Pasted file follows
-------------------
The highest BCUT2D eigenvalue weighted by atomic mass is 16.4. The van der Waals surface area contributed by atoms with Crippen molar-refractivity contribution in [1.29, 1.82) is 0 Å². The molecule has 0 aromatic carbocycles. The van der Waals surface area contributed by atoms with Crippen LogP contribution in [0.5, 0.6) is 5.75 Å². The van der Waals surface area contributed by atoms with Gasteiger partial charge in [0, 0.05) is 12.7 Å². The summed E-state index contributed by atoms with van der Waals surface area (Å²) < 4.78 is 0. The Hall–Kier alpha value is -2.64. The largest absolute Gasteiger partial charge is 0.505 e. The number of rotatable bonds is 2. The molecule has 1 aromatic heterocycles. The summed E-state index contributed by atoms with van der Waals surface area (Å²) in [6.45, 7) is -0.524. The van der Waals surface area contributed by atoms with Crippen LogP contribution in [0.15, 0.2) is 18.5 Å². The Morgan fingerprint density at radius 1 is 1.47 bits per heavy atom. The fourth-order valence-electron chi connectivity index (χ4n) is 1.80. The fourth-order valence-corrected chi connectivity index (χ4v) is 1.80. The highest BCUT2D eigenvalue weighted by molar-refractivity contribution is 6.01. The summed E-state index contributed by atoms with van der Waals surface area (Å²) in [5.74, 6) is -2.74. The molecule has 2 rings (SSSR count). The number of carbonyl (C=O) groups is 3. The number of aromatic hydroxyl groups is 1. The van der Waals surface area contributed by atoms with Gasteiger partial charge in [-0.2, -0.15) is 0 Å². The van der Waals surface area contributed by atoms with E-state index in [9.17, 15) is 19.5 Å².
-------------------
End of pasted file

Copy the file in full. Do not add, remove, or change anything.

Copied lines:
The highest BCUT2D eigenvalue weighted by atomic mass is 16.4. The van der Waals surface area contributed by atoms with Crippen molar-refractivity contribution in [1.29, 1.82) is 0 Å². The molecule has 0 aromatic carbocycles. The van der Waals surface area contributed by atoms with Crippen LogP contribution in [0.5, 0.6) is 5.75 Å². The van der Waals surface area contributed by atoms with Gasteiger partial charge in [0, 0.05) is 12.7 Å². The summed E-state index contributed by atoms with van der Waals surface area (Å²) < 4.78 is 0. The Hall–Kier alpha value is -2.64. The largest absolute Gasteiger partial charge is 0.505 e. The number of rotatable bonds is 2. The molecule has 1 aromatic heterocycles. The summed E-state index contributed by atoms with van der Waals surface area (Å²) in [6.45, 7) is -0.524. The van der Waals surface area contributed by atoms with Crippen LogP contribution in [0.15, 0.2) is 18.5 Å². The Morgan fingerprint density at radius 1 is 1.47 bits per heavy atom. The fourth-order valence-electron chi connectivity index (χ4n) is 1.80. The fourth-order valence-corrected chi connectivity index (χ4v) is 1.80. The highest BCUT2D eigenvalue weighted by molar-refractivity contribution is 6.01. The summed E-state index contributed by atoms with van der Waals surface area (Å²) in [5.74, 6) is -2.74. The molecule has 2 rings (SSSR count). The number of carbonyl (C=O) groups is 3. The number of aromatic hydroxyl groups is 1. The van der Waals surface area contributed by atoms with Gasteiger partial charge in [-0.2, -0.15) is 0 Å². The van der Waals surface area contributed by atoms with E-state index in [9.17, 15) is 19.5 Å².